Israel’s Defense Ministry said if it finds that the NSO Group violated the terms of its export licenses, it will “take appropriate action,” after an international investigation claimed that the company’s cyber surveillance products were used by governments around the world to track political dissidents and journalists, some of whom were killed.
In a statement, the ministry said that Israel only permits companies to export cyber security products to “government figures only for legal purposes and to prevent and investigate crimes and to combat terrorism. And this is dependent upon commitments regarding the end use/user from the purchasing country, which must abide by these conditions.”
The ministry refused to say if it will investigate the claims, which were published this week by the Washington Post, Le Monde, Die Zeit, the Guardian, Haaretz, PBS Frontline and other international news outlets that collaborated on the investigation into a data leak of more than 50,000 cellphone numbers obtained by the Paris-based journalism nonprofit Forbidden Stories, and Amnesty International, and shared with 17 news organizations.
“If it is found that there was use [of NSO Group’s products] in violation of the conditions of the license or in violation of the statements from the purchasing countries, we will take appropriate action,” the ministry said.
“It is important to note that the State of Israel does not have access to the information collected by the NSO Group’s customers,” it added.
The reporting focused on Pegasus, a spyware tool sold by NSO that it says is being used by dozens of governmental clients.
The software installs itself on a phone without requiring users to click a link, and gives the hacker complete access to the entire contents of the phone, as well as the ability to use its cameras and microphone undetected.
The analysis carried out on a leaked list of 50,000 phone numbers found that the list included people targeted by the governments of Azerbaijan, Bahrain, Kazakhstan, Mexico, Morocco, Rwanda, Saudi Arabia, Hungary, India, and the United Arab Emirates.
NSO refuses to reveal which countries have purchased the software, and it denied the majority of the claims made in the reporting.
NSO “firmly denies false claims made in your report which many of them are uncorroborated theories that raise serious doubts about the reliability of your sources, as well as the basis of your story,” the organization told the journalists involved in the project in an email.
Following the reports, NSO group faced a massive backlash from international organizations and governments, as well as large corporations.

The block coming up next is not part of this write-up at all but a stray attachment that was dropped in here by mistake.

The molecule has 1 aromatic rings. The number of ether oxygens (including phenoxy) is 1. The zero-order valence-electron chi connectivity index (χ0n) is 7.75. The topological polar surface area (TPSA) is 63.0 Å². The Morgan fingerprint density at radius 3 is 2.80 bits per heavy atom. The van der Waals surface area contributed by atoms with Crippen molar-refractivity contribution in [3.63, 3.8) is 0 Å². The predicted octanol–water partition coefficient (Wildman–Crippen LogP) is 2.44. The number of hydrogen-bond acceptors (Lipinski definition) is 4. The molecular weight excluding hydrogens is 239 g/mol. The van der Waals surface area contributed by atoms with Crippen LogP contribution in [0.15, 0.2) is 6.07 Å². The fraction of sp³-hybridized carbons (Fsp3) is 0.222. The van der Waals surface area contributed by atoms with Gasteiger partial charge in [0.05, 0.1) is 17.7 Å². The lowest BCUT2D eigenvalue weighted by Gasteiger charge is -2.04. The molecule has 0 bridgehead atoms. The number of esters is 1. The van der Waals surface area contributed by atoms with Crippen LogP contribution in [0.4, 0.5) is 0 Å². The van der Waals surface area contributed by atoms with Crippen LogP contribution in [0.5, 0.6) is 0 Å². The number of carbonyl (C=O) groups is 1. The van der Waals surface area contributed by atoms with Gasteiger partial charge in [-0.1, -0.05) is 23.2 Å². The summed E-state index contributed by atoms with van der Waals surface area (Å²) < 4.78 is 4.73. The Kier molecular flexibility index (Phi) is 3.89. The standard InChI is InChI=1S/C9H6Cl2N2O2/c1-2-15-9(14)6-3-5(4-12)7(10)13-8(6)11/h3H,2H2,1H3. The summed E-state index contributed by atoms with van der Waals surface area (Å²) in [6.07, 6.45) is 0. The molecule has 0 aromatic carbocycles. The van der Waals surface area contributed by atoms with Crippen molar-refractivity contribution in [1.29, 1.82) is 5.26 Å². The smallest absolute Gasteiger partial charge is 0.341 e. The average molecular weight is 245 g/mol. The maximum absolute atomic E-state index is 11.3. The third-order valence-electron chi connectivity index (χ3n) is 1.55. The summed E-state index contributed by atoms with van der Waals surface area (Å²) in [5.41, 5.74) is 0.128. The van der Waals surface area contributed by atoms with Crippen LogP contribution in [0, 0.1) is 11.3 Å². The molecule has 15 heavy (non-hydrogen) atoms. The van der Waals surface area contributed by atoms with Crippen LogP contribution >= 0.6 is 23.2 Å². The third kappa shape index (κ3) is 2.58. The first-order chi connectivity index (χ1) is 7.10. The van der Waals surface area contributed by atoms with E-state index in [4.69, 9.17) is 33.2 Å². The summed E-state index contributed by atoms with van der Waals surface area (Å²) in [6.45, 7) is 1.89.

Amazon Web Services, which provides servers to the company, shut down its infrastructure in light of the investigation.
“When we learned of this activity, we acted quickly to shut down the relevant infrastructure and accounts,” an AWS spokesperson told Vice News on Monday.
The head of the United Nations High Commissioner for Human Rights Michelle Bachelet said the findings of the investigation, dubbed the Pegasus Project, were “extremely alarming” and “seem to confirm some of the worst fears about the potential misuse of surveillance technology.”
“Use of surveillance software has been linked to arrest, intimidation and even killings of journalists and human rights defenders,” she said, also warning that broad use of such technologies could lead to self-censorship.
Bachelet called on companies involved in developing and distributing surveillance technologies to ensure their products were not used to violate human rights. And she said states should halt surveillance that violates human rights and protect individuals from companies abusing their right to privacy, including by regulating spying technology.
Under a 2007 Israeli law, companies looking to sell cyber security-related products must receive export licenses from the Defense Ministry’s Defense Export Controls Agency, based on the Wassenaar Arrangement and “additional factors,” the ministry said.
The Wassenaar Arrangement on Export Controls for Conventional Arms and Dual-Use Goods and Technologies is a non-legally binding, multinational agreement regarding arms sales, mostly dealing with transparency in defense exports rather than actively limiting them in cases of abuse. Israel is not a signatory to the agreement but says it follows its statutes.
“Decisions regarding the oversight policy take into account defense, diplomatic and strategic considerations and notably the adherence to international accords,” the ministry said.
Israeli governments — both left- and right-wing — have long faced criticism for providing weaponry to human rights violators.
Israel sold weapons to South Africa throughout the apartheid era, to Guatemala during its 36-year civil war in which the military allegedly carried out a genocide against the native Mayan population, and to Iran in the 1980s for its brutal war against Iraq.
Israel is also believed to have sold weaponry to Rwanda and Bosnia during their genocides in the 1990s.
Attempts to require the state to release records of these alleged arms sales have repeatedly been blocked by Israeli courts on the grounds that doing so could damage the country’s foreign policies.
Source: Judah Ari Gross – TOI and AFP